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feed mixing questions for a poor horse.

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  • feed mixing questions for a poor horse.

    Hey guys. Hope someone here can give me some advice! I was given a horse for my birthday. Me and my wife both had seen pictures of the horse but apparently they were some old pictures because when we got to the mans house and saw her we loaded her and got her out of there as soon as we could! I had asked the guy when was the last time she had been dewormed and he said he had never dewormed her and that he didn't know he had to deworm horses. And through the winter all he had been giving her to eat was some untreated, unfertilized cheap hay. She is do skinny you can see her shoulder blades! Okay now to my questions. I purchased some rice bran, alfalfa pellets, and some Start to finish Cool Calories 100.. I asked a friend and he said I also needed to mix with sweet feed, the rice bran and the fat supplement are both powder-like in consistency so the sweet feed would probably help since the rice bran and fat supplement would stick to it. But my main concern is will this be too much for her body to handle? And if it is or isn't I still need to know how much I should give her a day and what I should change to my recipe?

  • #2
    Yes, this is definitely potentially too much for her to handle. Start with free choice grass hay for a couple weeks. As much as she'll eat. After the first couple weeks, slowly add the alfalfa pellets. Then add the rice bran. I bet you won't need the Cool Calories, but I do like the product.

    I wouldn't deworm her right off the bat depending how skinny she is.

    I would avoid the sweet feed. Horses don't typically do well with a ton of sugar unless they are doing a significant amount of work (polo, endurance, upper level anything).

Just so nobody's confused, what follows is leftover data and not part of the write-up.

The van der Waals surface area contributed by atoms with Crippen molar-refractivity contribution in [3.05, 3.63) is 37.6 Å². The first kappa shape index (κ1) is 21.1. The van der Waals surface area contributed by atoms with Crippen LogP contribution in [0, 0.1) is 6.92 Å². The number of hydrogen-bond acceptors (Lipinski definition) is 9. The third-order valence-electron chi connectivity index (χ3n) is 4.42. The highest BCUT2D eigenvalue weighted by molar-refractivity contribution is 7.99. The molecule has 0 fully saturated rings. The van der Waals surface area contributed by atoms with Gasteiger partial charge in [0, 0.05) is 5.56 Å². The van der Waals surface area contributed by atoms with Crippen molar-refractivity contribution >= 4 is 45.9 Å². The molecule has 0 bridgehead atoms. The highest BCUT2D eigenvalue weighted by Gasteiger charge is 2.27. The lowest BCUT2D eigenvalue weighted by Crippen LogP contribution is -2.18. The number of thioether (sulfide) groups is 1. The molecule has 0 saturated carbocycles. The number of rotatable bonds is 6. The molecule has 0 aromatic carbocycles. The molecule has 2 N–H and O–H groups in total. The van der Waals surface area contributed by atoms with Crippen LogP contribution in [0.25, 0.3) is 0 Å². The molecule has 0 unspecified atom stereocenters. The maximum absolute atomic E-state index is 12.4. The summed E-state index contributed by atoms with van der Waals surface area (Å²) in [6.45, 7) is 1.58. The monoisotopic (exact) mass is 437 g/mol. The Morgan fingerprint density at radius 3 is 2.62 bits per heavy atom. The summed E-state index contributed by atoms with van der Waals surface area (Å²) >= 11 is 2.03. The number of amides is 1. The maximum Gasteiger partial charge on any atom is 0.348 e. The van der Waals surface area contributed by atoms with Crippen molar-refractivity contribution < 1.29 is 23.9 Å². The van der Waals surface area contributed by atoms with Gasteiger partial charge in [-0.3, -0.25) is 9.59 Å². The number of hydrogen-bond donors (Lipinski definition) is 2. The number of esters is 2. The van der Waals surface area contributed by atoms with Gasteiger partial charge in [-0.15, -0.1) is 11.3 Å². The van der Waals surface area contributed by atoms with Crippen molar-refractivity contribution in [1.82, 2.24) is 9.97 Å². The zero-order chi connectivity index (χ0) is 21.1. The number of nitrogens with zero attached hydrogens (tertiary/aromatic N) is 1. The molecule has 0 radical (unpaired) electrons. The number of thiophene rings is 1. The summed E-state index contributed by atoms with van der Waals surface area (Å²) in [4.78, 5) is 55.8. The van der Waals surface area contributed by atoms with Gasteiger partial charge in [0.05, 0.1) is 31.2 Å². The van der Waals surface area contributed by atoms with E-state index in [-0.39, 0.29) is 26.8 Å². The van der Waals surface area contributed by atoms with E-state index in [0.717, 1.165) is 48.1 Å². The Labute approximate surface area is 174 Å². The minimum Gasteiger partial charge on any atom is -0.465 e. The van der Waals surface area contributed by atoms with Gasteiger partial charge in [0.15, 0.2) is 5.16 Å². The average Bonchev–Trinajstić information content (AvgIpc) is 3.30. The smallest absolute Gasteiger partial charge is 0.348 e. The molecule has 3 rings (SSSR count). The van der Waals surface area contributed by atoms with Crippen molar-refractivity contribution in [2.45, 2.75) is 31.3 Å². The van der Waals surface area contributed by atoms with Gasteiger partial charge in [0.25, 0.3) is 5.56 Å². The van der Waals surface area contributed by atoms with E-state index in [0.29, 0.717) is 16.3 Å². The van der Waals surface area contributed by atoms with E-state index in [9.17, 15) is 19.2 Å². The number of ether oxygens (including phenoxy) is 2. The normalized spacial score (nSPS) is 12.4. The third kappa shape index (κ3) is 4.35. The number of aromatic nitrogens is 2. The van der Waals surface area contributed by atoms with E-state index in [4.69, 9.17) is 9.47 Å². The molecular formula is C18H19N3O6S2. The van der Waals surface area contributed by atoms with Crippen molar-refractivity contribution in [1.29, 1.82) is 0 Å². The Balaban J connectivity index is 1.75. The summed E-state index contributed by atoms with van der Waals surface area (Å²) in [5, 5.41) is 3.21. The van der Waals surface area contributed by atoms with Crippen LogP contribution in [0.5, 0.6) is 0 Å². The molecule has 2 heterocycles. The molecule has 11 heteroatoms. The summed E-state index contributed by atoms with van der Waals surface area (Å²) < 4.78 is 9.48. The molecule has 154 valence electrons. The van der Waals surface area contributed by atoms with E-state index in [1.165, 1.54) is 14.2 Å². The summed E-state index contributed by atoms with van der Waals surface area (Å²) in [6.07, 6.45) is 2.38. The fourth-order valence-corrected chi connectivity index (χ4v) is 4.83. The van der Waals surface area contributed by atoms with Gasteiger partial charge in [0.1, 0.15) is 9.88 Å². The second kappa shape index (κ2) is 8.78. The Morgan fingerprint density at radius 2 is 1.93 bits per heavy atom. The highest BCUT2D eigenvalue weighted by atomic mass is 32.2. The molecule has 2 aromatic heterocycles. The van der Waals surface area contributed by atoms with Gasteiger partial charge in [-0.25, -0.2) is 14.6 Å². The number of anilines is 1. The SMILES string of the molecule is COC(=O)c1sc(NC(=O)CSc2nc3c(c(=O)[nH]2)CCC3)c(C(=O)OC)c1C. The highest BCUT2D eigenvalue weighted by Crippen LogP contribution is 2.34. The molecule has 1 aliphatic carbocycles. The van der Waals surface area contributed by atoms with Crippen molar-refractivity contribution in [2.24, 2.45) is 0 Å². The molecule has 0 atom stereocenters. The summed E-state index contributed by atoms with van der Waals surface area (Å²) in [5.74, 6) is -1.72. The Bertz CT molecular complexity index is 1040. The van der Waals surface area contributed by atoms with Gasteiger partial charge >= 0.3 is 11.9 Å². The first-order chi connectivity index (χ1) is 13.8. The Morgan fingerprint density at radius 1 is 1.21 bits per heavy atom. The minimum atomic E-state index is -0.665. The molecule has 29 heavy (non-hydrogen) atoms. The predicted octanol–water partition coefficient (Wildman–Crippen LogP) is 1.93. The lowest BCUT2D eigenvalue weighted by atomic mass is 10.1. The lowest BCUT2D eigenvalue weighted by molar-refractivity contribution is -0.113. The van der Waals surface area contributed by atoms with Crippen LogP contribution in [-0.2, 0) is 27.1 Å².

• #3
      May I add a heartfelt Thank You to you and your wife for not turning your backs on this horse. So many people would

      I agree with the above poster. That's the way I do it too. In addition to GOOD grass hay and plenty of clean water, a mineral block will also be a good thing.

      If you haven't yet, a vet call would be in order for vacs and teeth check. If the mouth is compromised in any way (I.e. hooks cutting cheek) the poor thing will have a terrible time eating anything, especially hay.

      If the horse hasn't been wormed, teeth not floated, nor hooves farriered then there is A definite possibility for discomfort or pain which may also be a reason for a horse not thriving.

      Do you have pics to share? Old or new? What breed is she? How tall? That info would help us help you help her

      Good luck and thank you for caring. I hope she turns out to be your heart horse.
      Last edited by HorsesRMyTherapy; Feb. 22, 2013, 10:18 AM. Reason: Poor grammar


      • #4
        This is weird, I just posted something and it went poof. When you do the search recommeneded for refeeding syndrome, you will find this info: